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Rather than watch the NFL season opener last night, I chose to watch this film. Given that it starts with the Seahawks, it seemed both appropriate and, honestly, more interesting to me. So, yes, up front, I am not a football fan which makes it all the more impressive that I found the story both intriguing and involving.

In some ways, the pace and approach of the dialogue reminded me of Sorkin’s West Wing . Sorkin was infamous for being able to make even the most boring aspects of the White House, for instance, picking a postage stamp or the census, exciting. This first feature script by Rothman and Joseph shows real promise.

The script itself, unlike a Sorkin script, could not have stood on its own. It was brought to life by Costner (3 Days to Kill) and Garner (Dallas Buyers Club) who carry the bulk of the story.  They created interesting, intelligent characters and handled their relationship deftly. Langella (Robot and Frank) was probably the next solid bit of effort, followed by less convincing Leary (Amazing Spider-Man) and Burstyn (The Fountain).

While I’m not a football fan, I am a Reitman-clan fan, which is why I gave this film a chance. I admit that I prefer Jason (Labor Day) these days over his father, Ivan (Evolution), who directed this piece. But both still bring their wry sensibility and honesty to their projects. Reitman, the younger, just tends to write his own, better scripts. Ivan captured the energy and stakes of the day wonderfully both in action and visually on-screen through the use of a lot of split screen techniques. He turned what is a a completely cerebral event into a moments on the field.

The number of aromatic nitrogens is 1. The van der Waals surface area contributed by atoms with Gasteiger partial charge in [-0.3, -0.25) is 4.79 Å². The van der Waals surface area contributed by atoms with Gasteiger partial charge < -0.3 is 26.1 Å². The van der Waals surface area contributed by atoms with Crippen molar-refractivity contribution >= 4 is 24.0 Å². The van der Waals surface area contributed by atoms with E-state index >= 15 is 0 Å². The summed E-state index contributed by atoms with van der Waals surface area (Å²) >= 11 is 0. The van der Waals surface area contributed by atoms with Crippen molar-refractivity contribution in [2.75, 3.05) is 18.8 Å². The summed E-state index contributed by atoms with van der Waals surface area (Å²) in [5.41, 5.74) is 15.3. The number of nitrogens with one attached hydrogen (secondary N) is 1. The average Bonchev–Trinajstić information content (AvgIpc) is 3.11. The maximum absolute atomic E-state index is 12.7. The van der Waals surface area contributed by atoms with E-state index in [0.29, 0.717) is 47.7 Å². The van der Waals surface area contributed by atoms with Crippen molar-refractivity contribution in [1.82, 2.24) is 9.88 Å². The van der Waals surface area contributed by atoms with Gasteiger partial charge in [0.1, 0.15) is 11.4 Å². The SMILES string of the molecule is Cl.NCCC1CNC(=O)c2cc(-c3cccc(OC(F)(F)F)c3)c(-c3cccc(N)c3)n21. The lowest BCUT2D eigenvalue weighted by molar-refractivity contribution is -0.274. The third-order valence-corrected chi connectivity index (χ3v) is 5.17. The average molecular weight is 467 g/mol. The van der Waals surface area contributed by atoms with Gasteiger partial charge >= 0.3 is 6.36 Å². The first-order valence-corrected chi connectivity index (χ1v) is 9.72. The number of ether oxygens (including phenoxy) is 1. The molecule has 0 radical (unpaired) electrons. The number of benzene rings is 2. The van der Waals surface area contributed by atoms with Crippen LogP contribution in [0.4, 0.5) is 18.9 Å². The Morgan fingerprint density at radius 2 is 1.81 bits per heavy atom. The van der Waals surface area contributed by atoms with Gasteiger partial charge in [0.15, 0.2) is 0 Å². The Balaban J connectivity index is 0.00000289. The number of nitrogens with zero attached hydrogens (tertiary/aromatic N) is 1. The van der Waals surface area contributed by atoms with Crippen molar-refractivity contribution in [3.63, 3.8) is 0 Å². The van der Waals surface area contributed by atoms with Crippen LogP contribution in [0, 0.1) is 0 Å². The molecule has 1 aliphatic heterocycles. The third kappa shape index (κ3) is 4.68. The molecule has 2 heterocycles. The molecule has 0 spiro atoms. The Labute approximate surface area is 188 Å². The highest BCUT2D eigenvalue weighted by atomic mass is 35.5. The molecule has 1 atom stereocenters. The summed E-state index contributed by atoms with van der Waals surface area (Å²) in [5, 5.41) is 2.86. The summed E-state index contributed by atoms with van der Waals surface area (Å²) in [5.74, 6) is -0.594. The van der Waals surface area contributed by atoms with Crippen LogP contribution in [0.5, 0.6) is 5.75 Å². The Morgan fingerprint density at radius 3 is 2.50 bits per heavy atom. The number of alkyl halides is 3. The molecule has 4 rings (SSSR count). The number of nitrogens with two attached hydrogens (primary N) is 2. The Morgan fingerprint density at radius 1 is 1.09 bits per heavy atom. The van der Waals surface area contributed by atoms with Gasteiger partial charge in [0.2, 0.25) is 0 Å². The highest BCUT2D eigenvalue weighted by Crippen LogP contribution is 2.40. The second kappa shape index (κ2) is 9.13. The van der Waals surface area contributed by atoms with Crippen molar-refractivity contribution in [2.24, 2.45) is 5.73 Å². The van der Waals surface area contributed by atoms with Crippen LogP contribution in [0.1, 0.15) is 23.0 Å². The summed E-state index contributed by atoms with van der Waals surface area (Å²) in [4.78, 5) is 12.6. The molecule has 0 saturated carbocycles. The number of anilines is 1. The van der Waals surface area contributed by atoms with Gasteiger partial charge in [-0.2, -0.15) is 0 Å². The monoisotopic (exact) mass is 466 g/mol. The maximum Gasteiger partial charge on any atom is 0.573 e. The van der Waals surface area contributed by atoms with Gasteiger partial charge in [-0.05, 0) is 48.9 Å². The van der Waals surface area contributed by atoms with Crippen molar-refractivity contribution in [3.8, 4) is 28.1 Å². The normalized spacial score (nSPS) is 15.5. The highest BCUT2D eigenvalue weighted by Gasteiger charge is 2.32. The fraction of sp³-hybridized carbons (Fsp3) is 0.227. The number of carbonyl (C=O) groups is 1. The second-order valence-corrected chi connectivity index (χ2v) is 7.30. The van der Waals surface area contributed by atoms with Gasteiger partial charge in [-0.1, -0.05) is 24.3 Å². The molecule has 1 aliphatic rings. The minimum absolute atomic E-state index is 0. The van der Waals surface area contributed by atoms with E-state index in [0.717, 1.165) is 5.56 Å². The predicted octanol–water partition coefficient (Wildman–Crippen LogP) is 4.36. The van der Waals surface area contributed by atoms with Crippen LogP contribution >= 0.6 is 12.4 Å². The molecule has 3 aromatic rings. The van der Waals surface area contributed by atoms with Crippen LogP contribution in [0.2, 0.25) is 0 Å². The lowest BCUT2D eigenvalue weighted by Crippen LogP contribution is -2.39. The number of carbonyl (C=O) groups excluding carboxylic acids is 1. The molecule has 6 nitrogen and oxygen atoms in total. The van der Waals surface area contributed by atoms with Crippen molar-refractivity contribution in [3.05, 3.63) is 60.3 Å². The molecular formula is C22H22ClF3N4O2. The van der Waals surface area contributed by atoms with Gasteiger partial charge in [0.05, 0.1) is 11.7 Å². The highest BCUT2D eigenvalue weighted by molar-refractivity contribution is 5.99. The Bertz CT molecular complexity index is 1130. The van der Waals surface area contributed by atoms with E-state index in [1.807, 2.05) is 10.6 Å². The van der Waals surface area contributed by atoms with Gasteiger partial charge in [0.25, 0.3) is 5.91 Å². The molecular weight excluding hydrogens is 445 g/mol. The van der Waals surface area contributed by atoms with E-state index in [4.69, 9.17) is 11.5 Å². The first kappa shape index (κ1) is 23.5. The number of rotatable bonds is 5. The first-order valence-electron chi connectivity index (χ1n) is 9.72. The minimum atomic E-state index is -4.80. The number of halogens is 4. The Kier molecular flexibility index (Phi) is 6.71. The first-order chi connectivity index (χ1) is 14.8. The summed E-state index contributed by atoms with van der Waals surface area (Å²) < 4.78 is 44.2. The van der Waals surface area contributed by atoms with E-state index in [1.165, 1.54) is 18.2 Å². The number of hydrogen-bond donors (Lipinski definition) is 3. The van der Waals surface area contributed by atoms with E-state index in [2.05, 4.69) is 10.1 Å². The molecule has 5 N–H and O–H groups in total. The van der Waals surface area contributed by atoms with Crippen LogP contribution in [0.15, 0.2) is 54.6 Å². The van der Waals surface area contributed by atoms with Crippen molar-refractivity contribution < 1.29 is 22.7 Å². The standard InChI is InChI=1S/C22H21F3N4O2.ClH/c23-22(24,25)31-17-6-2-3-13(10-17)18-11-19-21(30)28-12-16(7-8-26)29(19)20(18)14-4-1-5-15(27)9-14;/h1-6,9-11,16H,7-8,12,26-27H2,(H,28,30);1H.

There is no one reason this film works. And there are several reasons why it isn’t brilliant; primarily that it tries too hard to pull on heart-strings. But the overall effect is actually satisfying and, for those of us who know nothing of the business, probably edifying. But most importantly, it is entertaining.

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Oculus

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There is a lot of good suspense and some well thought out details to Oculus. In fact, my hopes were well raised by the opening 20 minutes. It starts strong and explains itself well. These are not a pair of naive idiots stepping into a house never having seen a ghost story before. I liked that.

But even with the clever story-telling and great casting of the older and younger selves of the characters, director/co-writer Flanagan and co-writer Howard allowed the story to devolve to where we expect rather than to  keep challenging our expectations. A shame as they were very good at building both connection and tension with the main characters and told the story in an interesting way.

In the main role, Gillan (Doctor Who) really showed she could take on a new character and drop her accent.  While Thwaites (Maleficent) is enjoying his own similar career breakout. But the movie itself only allowed them some minor moments to shine. Amusingly, their younger selves, Basso and Ryan are both significantly more storied in their resumes than either of the adults and carry a good part of the movie.

This isn’t a horrible film, but it missed its chance to be something special. As standard fare, it serves up the meal you expect.